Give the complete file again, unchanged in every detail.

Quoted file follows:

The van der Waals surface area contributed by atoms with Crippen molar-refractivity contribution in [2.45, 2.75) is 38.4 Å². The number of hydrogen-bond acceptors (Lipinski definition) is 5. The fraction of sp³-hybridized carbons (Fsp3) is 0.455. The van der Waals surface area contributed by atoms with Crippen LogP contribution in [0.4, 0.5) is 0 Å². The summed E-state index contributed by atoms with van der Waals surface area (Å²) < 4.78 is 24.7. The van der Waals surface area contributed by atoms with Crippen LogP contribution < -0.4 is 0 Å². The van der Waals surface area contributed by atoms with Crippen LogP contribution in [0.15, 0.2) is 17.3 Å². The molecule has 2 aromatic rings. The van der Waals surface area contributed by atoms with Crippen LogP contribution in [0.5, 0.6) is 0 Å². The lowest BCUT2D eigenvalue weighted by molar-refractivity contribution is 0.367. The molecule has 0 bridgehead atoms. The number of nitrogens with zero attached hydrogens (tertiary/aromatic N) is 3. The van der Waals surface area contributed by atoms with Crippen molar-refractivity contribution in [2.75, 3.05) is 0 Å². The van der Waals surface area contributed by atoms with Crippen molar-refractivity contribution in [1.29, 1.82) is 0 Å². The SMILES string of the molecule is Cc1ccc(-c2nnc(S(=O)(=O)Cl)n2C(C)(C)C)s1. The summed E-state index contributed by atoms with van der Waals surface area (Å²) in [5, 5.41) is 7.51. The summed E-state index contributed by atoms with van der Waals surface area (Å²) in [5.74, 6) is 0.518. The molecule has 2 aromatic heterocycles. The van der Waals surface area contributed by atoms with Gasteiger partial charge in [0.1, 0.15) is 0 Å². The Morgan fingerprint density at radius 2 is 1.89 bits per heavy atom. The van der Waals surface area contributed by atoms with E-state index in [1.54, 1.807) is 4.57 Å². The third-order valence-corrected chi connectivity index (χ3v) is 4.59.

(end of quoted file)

The van der Waals surface area contributed by atoms with Crippen molar-refractivity contribution in [2.45, 2.75) is 38.4 Å². The number of hydrogen-bond acceptors (Lipinski definition) is 5. The fraction of sp³-hybridized carbons (Fsp3) is 0.455. The van der Waals surface area contributed by atoms with Crippen LogP contribution in [0.4, 0.5) is 0 Å². The summed E-state index contributed by atoms with van der Waals surface area (Å²) < 4.78 is 24.7. The van der Waals surface area contributed by atoms with Crippen LogP contribution < -0.4 is 0 Å². The van der Waals surface area contributed by atoms with Crippen LogP contribution in [0.15, 0.2) is 17.3 Å². The molecule has 2 aromatic rings. The van der Waals surface area contributed by atoms with Crippen LogP contribution in [0.5, 0.6) is 0 Å². The lowest BCUT2D eigenvalue weighted by molar-refractivity contribution is 0.367. The molecule has 0 bridgehead atoms. The number of nitrogens with zero attached hydrogens (tertiary/aromatic N) is 3. The van der Waals surface area contributed by atoms with Crippen molar-refractivity contribution in [2.75, 3.05) is 0 Å². The van der Waals surface area contributed by atoms with Crippen molar-refractivity contribution in [1.29, 1.82) is 0 Å². The SMILES string of the molecule is Cc1ccc(-c2nnc(S(=O)(=O)Cl)n2C(C)(C)C)s1. The summed E-state index contributed by atoms with van der Waals surface area (Å²) in [5, 5.41) is 7.51. The summed E-state index contributed by atoms with van der Waals surface area (Å²) in [5.74, 6) is 0.518. The molecule has 2 aromatic heterocycles. The van der Waals surface area contributed by atoms with Gasteiger partial charge in [0.1, 0.15) is 0 Å². The Morgan fingerprint density at radius 2 is 1.89 bits per heavy atom. The van der Waals surface area contributed by atoms with E-state index in [1.54, 1.807) is 4.57 Å². The third-order valence-corrected chi connectivity index (χ3v) is 4.59.